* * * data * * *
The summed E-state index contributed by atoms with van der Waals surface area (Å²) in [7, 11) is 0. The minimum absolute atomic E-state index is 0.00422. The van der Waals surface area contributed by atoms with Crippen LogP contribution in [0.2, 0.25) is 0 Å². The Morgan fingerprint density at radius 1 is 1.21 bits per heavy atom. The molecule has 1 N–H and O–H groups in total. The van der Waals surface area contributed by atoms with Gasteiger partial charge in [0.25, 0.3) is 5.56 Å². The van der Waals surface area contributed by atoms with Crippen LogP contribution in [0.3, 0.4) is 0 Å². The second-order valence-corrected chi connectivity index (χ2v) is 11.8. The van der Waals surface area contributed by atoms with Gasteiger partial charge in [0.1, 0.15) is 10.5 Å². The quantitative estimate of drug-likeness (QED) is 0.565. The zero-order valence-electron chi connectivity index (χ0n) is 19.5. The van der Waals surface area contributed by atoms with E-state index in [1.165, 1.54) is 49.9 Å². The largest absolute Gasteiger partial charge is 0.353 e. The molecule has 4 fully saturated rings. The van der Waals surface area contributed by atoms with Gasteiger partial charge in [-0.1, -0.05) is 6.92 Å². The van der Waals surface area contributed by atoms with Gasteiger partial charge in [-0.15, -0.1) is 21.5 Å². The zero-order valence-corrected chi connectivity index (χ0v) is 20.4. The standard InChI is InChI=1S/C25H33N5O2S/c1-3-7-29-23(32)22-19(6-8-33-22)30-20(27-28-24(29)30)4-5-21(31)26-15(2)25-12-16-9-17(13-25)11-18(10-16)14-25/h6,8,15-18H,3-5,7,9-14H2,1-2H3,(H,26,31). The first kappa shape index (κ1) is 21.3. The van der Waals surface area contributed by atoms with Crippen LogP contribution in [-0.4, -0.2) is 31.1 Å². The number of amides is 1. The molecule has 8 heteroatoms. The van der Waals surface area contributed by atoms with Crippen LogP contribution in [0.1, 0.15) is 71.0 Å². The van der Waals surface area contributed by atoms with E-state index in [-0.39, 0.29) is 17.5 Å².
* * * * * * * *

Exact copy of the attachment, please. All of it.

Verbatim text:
The summed E-state index contributed by atoms with van der Waals surface area (Å²) in [7, 11) is 0. The minimum absolute atomic E-state index is 0.00422. The van der Waals surface area contributed by atoms with Crippen LogP contribution in [0.2, 0.25) is 0 Å². The Morgan fingerprint density at radius 1 is 1.21 bits per heavy atom. The molecule has 1 N–H and O–H groups in total. The van der Waals surface area contributed by atoms with Gasteiger partial charge in [0.25, 0.3) is 5.56 Å². The van der Waals surface area contributed by atoms with Crippen LogP contribution in [0.3, 0.4) is 0 Å². The second-order valence-corrected chi connectivity index (χ2v) is 11.8. The van der Waals surface area contributed by atoms with Gasteiger partial charge in [0.1, 0.15) is 10.5 Å². The quantitative estimate of drug-likeness (QED) is 0.565. The zero-order valence-electron chi connectivity index (χ0n) is 19.5. The van der Waals surface area contributed by atoms with E-state index in [1.165, 1.54) is 49.9 Å². The largest absolute Gasteiger partial charge is 0.353 e. The molecule has 4 fully saturated rings. The van der Waals surface area contributed by atoms with Gasteiger partial charge in [-0.1, -0.05) is 6.92 Å². The van der Waals surface area contributed by atoms with Gasteiger partial charge in [-0.15, -0.1) is 21.5 Å². The zero-order valence-corrected chi connectivity index (χ0v) is 20.4. The standard InChI is InChI=1S/C25H33N5O2S/c1-3-7-29-23(32)22-19(6-8-33-22)30-20(27-28-24(29)30)4-5-21(31)26-15(2)25-12-16-9-17(13-25)11-18(10-16)14-25/h6,8,15-18H,3-5,7,9-14H2,1-2H3,(H,26,31). The first kappa shape index (κ1) is 21.3. The van der Waals surface area contributed by atoms with Crippen LogP contribution in [-0.4, -0.2) is 31.1 Å². The number of amides is 1. The molecule has 8 heteroatoms. The van der Waals surface area contributed by atoms with Crippen LogP contribution in [0.1, 0.15) is 71.0 Å². The van der Waals surface area contributed by atoms with E-state index in [-0.39, 0.29) is 17.5 Å².